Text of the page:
A lot of people were curious why I, as a relatively young person, was as interested and committed enough to come to local caucus. I realized I didn’t really know what to say, but after I thought about it, it was because I strongly believe that the principle of responsibility, which Rep. Lanning said was at the heart of our party, is really the best choice for Minnesota. Whether its personal responsibility, fiscal responsibility or social responsibility, all of them are essential to good governance in Minnesota.
So that was pretty much the caucus, I thought it was a fun night bu then again I’m a political nerd. haha.
It was nice to see Conrad again since it’s been a while since we last talked, especially about politics, so that was cool too.
Have it good,
Finally, a challenger to Rep. Earl Pomeroy! I don’t know much about Mr. Cramer, but anything is better than a bum that voted for the healthcare disaster in the House. The GOP could run a tree against Pomeroy and it would win. As long as it was at least 25 years old.
Republican Kevin Cramer will announce his intentions for elective office Thursday, and a source said he will seek the GOP nomination for North Dakota’s lone U.S. House seat.
Cramer, whose term serving as one of three members of the North Dakota Public Service Commission expires this year, declined to say which office he will seek.
Here’s his profile from the N.D. Public Service Commission-Commission: Kevin Cramer, Commissioner. I think this will be a nice Red year for North Dakota.
Have it good,
Well in this story here it looks like one of the Republican candidates for governor of Minnesota might be stepping out of the race. That’s too bad, Pat Anderson was on my short list of favorites after I saw them all in September at debates in the Cities. But never fail, since we in the GOP love competition so very much we’ve gained one as well!
I’m not sure what I think of Bob Carney, the new moderate-leaning entry into the race. I’m a strong conservative-libertarian, and the knee-jerk reaction to hearing “moderate” is a feeling of distaste, but maybe that’s what will capture Minnesota. We’ll see.
“I think that the Republican Party needs to move in a more moderate and progressive direction, and it needs to be challenged on that,” Carney said. “I think I’ve got some ideas that are going to be appealing to a lot of people, including people who have left the Republican Party, and people who are independents.”
In other news, the party favorite Rep. Marty Seifert raised over $262,000 last year, with Tom Emmer coming in second with $115,000. I met all the Republican candidates in September, and Rep. Seifert didn’t really strike me as a communicator like Pawlenty, but we’ll see. I am a big fan of his positions on a lot of issues though, I’m just not sure if he has the charisma to win over more than Minnesota’s party base.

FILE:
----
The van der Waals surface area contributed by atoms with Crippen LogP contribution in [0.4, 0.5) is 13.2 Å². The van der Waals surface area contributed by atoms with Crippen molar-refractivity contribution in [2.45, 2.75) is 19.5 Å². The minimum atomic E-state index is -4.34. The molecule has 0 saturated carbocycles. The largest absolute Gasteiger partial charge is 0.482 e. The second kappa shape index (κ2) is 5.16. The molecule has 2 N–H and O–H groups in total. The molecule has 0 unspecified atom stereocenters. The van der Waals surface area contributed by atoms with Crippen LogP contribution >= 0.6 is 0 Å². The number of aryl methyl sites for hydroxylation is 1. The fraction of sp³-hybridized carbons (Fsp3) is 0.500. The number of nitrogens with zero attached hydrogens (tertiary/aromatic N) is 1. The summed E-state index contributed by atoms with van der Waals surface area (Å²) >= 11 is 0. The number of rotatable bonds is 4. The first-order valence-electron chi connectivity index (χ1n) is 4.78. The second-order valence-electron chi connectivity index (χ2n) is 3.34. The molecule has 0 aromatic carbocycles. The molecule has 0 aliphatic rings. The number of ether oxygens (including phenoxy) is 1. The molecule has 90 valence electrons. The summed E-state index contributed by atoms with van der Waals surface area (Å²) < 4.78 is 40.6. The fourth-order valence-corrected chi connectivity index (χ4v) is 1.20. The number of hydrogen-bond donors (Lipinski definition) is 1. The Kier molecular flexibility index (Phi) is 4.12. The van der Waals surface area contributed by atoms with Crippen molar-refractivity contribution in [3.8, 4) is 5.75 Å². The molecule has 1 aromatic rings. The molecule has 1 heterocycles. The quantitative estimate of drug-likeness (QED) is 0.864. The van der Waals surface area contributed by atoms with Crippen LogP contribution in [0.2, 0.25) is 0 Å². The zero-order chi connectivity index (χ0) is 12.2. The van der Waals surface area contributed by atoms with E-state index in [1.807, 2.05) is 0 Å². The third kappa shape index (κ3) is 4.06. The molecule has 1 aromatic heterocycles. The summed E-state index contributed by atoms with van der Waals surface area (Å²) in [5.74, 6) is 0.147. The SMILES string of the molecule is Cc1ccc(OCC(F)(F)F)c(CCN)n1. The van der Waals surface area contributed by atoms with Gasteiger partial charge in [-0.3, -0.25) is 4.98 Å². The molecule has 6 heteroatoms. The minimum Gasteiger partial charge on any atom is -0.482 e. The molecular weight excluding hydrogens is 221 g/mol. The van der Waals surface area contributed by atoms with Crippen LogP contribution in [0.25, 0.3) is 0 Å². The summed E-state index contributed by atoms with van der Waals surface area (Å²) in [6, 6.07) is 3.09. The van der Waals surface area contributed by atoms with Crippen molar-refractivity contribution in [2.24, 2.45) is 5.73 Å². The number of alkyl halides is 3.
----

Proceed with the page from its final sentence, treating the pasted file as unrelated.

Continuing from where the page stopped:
There’s your dose of Minnesota Republican politics for the day, enjoy!
Have it good,
Yet another week has come and gone, and I begin the retreat to my classes on monday. Don’t worry, my irreverent commentary on important issues won’t be stopped by academia!
Until monday rolls around, here’s some good stories to tide you over:
Change we can really believe in – Good piece by the president of the Competitive Enterprise Institute, near the end is an excellent summary of what really needs to be done for the country.
No More Room at the Bench – Are there too many law schools? Is the market for attorneys saturated?
Ten Unanswered Questions in the Flight 253 Summary – Go figure, the official White House summary is incomplete and unclear.
For Obama and the Media, Is the Honeymoon Finally Over? – Let’s hope so, the worship I see on the major news channels has made me nauseous for long enough.
H&M and Wal-Mart Destroy and Trash Unsold Goods – This is just sad. There isn’t anything else they could do with these clothes? No tax deduction for charitable donations like individuals can take advantage of? If not, maybe there should be.
Have a good weekend!
I swear I’m living in the twilight zone sometimes. For those who don’t know, Minnesota is in the midst of a massive budget crisis, as are many other states across the country. I’m sure it has a lot to do with this – State Tax Revenue in U.S. Drops Most Since 1963.
But in this other story that I want to talk about, a state employee union is actually begging Governor Pawlenty to cut positions in Minnesota. Yes, you heard me.
Minnesota’s second largest state employees union says Gov. Tim Pawlenty can help solve the state’s budget problem by reducing the number of management positions and outside contracts in his administration.
Officials with the Minnesota Association of Professional Employees Thursday outlined $100 million in spending they say should be cut. With the state facing a $1.2 billion deficit, they say too much information technology work is being done by companies from outside of Minnesota.
They sure have put him in an interesting position, given that a great deal of these positions contain people appointed by Pawlenty. But if he doesn’t kill their jobs, a Governor with presidential aspirations can kiss his conservative credentials goodbye. Beautifully played by the opposition, I must admit.
So come on Governor, suck it up and slash these positions like the fiscal conservative you want to be. Walk the walk. Put our money where your mouth is.
I’m not sure that last one really made sense…
Have it good,